Sept. 14, 2012 by Yee Huang

New CPR White Paper: How Agricultural Secrecy Gives Agribusiness a Federally Funded Free Ride

Agricultural producers in the United States receive billions of dollars in federal subsidies, crop insurance, conservation payments, and other grants.  Defying fundamental principles of transparency and openness in a democracy, the U.S. Department of Agriculture (USDA) is authorized to keep secret much of the basic information that farmers provide to qualify for this public funding.  Congress granted this unprecedented loophole in the nation’s sunshine laws by inserting section 1619 into the 2002 Farm Bill and later amending it in the 2008 Farm Bill. This section provides an exemption to the Freedom of Information Act (FOIA) that covers the information farmers give USDA about their properties. Farmers submit their business names and locations, geographic coordinates, types of crop produced and animals raised, and farming practices (such as irrigation practices and fertilizer or pesticide use) and are assured secrecy: federal, state, and local governments cannot generally access the information, much less anyone in the private sector. 

Because this basic information is kept secret, watchdog groups cannot determine whether federal funds are warranted or whether farmers are using it correctly.  Agencies enforcing health, safety, and environmental laws are denied data that would make their routine oversight of the industry’s compliance …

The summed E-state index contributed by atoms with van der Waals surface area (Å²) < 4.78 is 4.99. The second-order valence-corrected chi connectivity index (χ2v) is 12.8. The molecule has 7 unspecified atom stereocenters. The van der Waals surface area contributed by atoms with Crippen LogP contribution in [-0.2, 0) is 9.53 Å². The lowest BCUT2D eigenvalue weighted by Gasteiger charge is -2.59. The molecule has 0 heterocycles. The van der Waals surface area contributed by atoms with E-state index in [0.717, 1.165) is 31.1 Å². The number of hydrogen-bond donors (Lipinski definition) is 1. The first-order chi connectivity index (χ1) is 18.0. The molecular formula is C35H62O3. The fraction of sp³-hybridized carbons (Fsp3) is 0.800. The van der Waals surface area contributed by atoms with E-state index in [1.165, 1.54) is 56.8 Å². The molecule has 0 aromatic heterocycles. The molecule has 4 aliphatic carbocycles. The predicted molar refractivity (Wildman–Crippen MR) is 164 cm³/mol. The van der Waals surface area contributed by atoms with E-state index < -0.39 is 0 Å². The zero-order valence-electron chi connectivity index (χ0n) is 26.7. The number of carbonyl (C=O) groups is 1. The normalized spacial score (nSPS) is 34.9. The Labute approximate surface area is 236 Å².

Sept. 14, 2012 by Rena Steinzor

If cost-benefit analysis (CBA) is really part of the furniture, you wouldn’t think recently departed OIRA Administrator Cass Sunstein would need to dedicate a column to convincing us it’s so. But there it is, and though Sunstein is now but a private citizen like the rest of us, the claims merit a response.

We’re told “cost-benefit analysis has become part of the informal constitution of the U.S. regulatory state,” but that’s some odd constitution – not approved by any legislative body (and often, in fact, at odds with the dictates of the U.S. Congress), followed very selectively, and adjusted quickly at the whims of pressure from powerful industries. Billed as a non-ideological analytical tool, CBA today is in fact the opposite: questionable value judgments masked as technical calculations, all used as window-dressing to block rules that benefit the public but upset powerful …